By Phila Rogers
And just what is a bird sit? I think of it as sitting quietly and listening intently to bird sounds. Are you hearing a song declaring territory? Or is it a call, or series of calls, which might be considered conversational? Or is it an aggressive vocal display to defend territory? Perhaps the call is an alarm announcing the approach of a predator. Light calls in the spring might be juvenile birds begging.
Other sounds may include rustling foliage. Can you distinguish the sound of wind in pines or in other trees? And what about scratching sounds in dry leaves made by ground-feeding birds? And then there are the ambient sounds – the collective roar from the cities below, traffic on a nearby roadway, a passing jet.
While listening for sounds, sitting quietly allows you to watch for the slightest movement revealing the presence of bird activity missed when walking along a pathway.
A bird sit allows you to soak up by osmosis the larger scene. What does the air feel like — is it moist or dry? Does it appear to be marine air coming from the ocean, or dry air coming from inland areas? What are the fragrances? Can you sense the mass of the nearby trees, the bulk of the surrounding hills?
If you are sitting near a stream, can you tell by listening if the stream is flowing over pebbles or around boulders? Follow the stream with your mind’s eye from where it begins as springs high on the hill, following it through dark culverts, and where it finally joins the Bay. Are there more birds calling and singing along the stream than elsewhere?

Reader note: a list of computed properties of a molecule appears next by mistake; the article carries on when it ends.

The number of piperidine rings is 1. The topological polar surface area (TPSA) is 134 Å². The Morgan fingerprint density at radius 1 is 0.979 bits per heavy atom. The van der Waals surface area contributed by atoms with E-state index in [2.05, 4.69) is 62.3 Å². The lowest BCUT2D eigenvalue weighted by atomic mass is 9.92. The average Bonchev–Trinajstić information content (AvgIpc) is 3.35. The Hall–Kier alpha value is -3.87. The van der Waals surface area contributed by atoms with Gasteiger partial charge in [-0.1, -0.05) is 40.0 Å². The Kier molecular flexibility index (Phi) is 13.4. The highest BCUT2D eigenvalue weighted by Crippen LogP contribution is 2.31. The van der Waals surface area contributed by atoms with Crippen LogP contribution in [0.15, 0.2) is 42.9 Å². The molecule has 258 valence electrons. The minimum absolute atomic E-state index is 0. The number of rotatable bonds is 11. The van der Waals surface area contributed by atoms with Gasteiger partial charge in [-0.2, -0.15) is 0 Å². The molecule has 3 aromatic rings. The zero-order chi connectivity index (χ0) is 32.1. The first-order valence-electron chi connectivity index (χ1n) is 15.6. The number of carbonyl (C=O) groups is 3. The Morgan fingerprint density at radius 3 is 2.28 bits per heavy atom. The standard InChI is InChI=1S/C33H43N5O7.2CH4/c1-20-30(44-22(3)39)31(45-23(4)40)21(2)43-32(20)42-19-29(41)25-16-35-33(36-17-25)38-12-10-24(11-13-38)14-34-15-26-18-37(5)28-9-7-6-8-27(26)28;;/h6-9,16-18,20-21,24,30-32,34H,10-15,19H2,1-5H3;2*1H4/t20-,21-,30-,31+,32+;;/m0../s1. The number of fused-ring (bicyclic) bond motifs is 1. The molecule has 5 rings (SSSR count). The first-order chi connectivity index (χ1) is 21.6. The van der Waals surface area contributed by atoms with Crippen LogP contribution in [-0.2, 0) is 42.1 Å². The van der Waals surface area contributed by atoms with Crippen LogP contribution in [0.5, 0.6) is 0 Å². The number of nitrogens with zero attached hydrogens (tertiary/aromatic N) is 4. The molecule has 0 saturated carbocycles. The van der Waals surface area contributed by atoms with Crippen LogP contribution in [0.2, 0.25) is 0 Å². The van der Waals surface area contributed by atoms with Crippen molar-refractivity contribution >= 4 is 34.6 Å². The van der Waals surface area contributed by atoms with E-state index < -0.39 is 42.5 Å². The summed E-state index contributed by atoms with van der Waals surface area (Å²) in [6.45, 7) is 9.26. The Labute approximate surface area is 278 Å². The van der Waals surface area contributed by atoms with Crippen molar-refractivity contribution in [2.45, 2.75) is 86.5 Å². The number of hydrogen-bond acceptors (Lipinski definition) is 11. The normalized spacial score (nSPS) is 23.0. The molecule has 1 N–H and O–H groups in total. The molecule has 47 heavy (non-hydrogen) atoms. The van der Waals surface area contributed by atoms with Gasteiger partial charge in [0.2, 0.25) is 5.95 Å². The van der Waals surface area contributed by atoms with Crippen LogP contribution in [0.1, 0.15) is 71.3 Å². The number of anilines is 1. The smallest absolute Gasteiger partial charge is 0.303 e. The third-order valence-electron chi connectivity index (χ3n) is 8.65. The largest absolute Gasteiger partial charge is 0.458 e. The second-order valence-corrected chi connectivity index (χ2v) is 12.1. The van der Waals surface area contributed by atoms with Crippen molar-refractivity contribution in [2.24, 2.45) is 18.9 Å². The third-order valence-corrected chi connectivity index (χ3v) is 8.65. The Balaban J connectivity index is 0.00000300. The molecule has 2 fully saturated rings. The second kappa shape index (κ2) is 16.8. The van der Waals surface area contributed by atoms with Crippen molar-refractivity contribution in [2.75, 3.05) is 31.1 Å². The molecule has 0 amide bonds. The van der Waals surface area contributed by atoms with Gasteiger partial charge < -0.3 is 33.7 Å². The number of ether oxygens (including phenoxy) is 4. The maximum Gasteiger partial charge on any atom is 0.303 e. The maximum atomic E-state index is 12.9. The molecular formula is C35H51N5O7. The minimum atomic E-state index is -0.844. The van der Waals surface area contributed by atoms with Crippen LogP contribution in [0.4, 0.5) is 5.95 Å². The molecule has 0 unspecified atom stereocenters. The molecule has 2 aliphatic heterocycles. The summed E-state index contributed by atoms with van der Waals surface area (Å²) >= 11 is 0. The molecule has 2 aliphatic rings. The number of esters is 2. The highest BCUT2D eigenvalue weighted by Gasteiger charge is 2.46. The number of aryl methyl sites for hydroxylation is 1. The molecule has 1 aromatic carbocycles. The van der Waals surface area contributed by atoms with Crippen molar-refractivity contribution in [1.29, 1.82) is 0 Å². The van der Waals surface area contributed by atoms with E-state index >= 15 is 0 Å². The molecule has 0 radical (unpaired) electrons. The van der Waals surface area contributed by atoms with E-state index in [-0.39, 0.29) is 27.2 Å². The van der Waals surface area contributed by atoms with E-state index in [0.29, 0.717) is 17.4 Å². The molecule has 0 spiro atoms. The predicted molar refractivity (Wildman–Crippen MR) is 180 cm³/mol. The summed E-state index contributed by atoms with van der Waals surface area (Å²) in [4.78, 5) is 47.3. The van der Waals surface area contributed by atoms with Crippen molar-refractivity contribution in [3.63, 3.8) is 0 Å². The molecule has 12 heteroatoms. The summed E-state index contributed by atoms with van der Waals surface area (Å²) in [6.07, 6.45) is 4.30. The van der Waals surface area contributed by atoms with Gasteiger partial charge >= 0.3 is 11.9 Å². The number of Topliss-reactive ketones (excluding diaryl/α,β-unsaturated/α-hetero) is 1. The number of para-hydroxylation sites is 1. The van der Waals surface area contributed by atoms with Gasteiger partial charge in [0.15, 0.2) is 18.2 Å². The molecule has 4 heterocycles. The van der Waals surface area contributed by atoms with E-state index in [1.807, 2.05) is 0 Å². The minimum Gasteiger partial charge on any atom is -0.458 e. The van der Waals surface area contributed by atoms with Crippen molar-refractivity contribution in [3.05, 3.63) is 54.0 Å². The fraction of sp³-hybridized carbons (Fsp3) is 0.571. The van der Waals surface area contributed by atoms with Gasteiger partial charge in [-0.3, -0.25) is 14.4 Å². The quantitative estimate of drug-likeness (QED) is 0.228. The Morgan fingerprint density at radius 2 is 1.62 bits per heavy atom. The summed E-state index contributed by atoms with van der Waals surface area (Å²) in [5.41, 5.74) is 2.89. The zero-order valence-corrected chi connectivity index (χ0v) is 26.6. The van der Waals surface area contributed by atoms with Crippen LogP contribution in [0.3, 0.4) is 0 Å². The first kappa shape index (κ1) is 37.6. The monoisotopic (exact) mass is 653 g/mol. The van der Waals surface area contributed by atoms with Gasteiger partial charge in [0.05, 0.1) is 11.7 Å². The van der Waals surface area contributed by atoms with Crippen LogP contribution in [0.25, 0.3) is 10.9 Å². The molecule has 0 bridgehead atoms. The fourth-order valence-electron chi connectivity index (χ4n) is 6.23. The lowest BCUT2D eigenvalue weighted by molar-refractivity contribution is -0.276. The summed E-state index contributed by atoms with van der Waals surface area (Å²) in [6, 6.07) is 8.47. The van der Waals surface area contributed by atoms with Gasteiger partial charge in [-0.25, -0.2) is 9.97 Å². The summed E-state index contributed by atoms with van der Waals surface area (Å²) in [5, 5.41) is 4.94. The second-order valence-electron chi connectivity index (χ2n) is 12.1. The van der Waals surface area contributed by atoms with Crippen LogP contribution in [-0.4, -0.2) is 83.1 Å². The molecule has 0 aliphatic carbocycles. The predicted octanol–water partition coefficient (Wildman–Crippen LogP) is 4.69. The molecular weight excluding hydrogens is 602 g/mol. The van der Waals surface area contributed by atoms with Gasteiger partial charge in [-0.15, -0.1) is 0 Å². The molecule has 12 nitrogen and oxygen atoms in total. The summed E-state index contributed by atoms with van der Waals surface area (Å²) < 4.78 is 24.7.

Stepping back into the past, can you imagine an earlier time before the roads and the introduced vegetation? Go back a hundred years to grazing cattle and grassy hills when the song of the meadowlark prevailed.
Or go back 200 years earlier before the arrival of the Europeans, when grizzlies moved up the stream canyons. Imagine the smell of burning grass and scrub from the fires set by the native peoples to clear the land and to promote the growth of tubers and wildflower seed.
Looking out over the Bay, imagine that 10,000 years ago the Bay was once a valley crossed by the great inland river, a time when the coastline was out beyond the Farallon Islands.
Or for a giant leap back in geological time, imagine a time before the Berkeley Hills, when the land was covered by a warm, tropical sea.
(Note: Some of my ideas are from “Bird Language with Jon Young,” an instructional video by Calen Kennel.